Suntay gave the boy a two-month supply of medicines and vitamins. After two months, she received a text message from the young soldier, who is a family man, informing her that the boy gained 10 pounds and is now healthy.
The action of the young soldier impressed Doña Isabel. “Here is a young PMA lieutenant, who has his own family. Out of his own pocket, he brought this young boy to the hospital. How much does a young lieutenant earn? I’ve never seen that in all these years,” she says.
An eight-hectare Hardin ng Lunas was established at Camp O’Donnell in Capas, Tarlac in 2012. The garden featured 69,829 vegetable seedlings, 25 varieties of herbal plants, 287 fruit-bearing trees and 2 tilapia ponds.
Suntay says the project was established in 2012, after a meeting with Major Gen. Nicanor Dolojan and Brig. Gen. Mayoralgo dela Cruz. Camp O’ Donnell has a vast track of land, and they agreed to lend eight hectares to be the site of their version of “garden of cure.”
Herbal medicinal plants used for the project are raised and nurtured at the Tarlac College of Agriculture.
The project was supported by the Tarlac Heritage Foundation in cooperation with St. Luke’s Medical Center’s Department of Dermatology in Quezon City, East-West Seed Philippines and B&O Green Corp.
Another military facility, Camp General Servillano Aquino in the village of San Miguel in Tarlac City, also had its own hardin ng lunas. The pilot Hardin ng Lunas was put up in the village of Camangaan East in Moncada, Tarlac.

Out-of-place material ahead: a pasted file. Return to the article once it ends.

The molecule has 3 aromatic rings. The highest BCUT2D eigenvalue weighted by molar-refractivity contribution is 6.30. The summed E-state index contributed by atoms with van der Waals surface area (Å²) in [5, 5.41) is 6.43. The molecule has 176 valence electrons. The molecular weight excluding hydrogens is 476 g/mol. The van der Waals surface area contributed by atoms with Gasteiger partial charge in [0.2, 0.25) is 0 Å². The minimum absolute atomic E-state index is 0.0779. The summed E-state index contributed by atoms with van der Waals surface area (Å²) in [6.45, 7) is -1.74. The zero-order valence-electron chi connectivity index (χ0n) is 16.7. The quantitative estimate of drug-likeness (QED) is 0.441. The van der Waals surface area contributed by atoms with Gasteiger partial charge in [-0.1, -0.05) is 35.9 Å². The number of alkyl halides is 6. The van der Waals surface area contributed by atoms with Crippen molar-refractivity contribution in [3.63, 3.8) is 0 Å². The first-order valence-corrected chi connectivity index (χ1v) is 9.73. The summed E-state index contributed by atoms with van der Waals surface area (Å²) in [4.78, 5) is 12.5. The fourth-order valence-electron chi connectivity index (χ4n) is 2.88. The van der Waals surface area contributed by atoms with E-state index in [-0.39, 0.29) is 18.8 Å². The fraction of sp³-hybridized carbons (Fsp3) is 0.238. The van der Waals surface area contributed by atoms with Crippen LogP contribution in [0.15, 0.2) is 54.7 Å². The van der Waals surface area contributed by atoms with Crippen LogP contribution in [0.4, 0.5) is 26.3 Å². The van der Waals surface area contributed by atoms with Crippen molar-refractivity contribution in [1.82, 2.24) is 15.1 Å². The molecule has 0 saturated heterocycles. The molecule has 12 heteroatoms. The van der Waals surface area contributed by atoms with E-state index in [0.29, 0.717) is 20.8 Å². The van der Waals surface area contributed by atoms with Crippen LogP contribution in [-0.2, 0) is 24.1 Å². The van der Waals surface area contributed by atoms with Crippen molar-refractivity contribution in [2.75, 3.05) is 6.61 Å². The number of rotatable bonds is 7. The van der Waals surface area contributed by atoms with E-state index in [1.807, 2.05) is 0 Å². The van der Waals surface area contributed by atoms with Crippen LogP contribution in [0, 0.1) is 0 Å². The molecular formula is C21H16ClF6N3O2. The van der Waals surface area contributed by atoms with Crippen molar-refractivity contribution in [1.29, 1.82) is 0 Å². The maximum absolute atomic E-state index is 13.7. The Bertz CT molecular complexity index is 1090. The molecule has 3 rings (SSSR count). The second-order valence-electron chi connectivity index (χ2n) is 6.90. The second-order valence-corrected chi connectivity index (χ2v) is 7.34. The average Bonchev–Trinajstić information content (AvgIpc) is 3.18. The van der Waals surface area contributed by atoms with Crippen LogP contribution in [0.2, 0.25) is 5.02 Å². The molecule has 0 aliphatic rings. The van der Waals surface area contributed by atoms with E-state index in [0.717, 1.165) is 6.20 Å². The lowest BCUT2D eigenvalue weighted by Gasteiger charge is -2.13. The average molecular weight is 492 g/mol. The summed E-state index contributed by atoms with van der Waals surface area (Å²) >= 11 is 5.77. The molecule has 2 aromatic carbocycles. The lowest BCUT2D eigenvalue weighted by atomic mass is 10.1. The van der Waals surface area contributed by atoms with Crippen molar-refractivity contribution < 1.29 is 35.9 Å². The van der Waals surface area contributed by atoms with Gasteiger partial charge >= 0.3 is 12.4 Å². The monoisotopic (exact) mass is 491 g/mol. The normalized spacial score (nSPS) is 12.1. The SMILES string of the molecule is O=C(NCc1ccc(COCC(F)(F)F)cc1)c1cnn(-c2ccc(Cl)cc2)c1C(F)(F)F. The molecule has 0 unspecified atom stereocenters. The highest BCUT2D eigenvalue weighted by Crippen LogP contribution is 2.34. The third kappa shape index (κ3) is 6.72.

Suntay says no less than President Benigno Aquino III attended and inaugurated the first Hardin ng Lunas on Oct. 12, 2012.
“When we asked the president to inaugurate it in October 2012, he is the highest official of the land. We want a project that is good, that he would not be ashamed of, especially that we are related... Somehow, we are related. When you ask a guest of honor to inaugurate a project...you owe him that much to keep the project clean and above any controversy,” she says.
“The president inaugurated it in October 2012. What year are we now, it is still ongoing, with no government funding. The AFP [Armed Forces of the Philippines] has not spent anything, but provided land,” she says.
Doña Isabel says the success of the project in Tarlac has also inspired the soldiers to try to replicate it in other areas. “Even the officers have opened up their hearts,” she says.
“When these [military] officers saw it, they said they would like to bring it to Mindanao. But we have limited resources,” she says.
Suntay says hardin ng lunas proved successful in Tarlac because it is a peaceful province, unlike in Mindanao where the troops heavily focus on anti-insurgency campaign.
Doña Isabel says the project was borne out of their desire to help the less fortunate. “In the province of Tarlac, we know that there are a lot of people who are less fortunate. We think that we have been blessed, and so I think it is our obligation to try to help, in whatever way we can.
“Beyond that, as our parents told us, Tarlac has been very kind. All of us, I think it is our obligation to share, in whatever way we can,” Doña Isabel says.
Doña Isabel pauses, looks at her daughter and says: “She is very committed.” RTD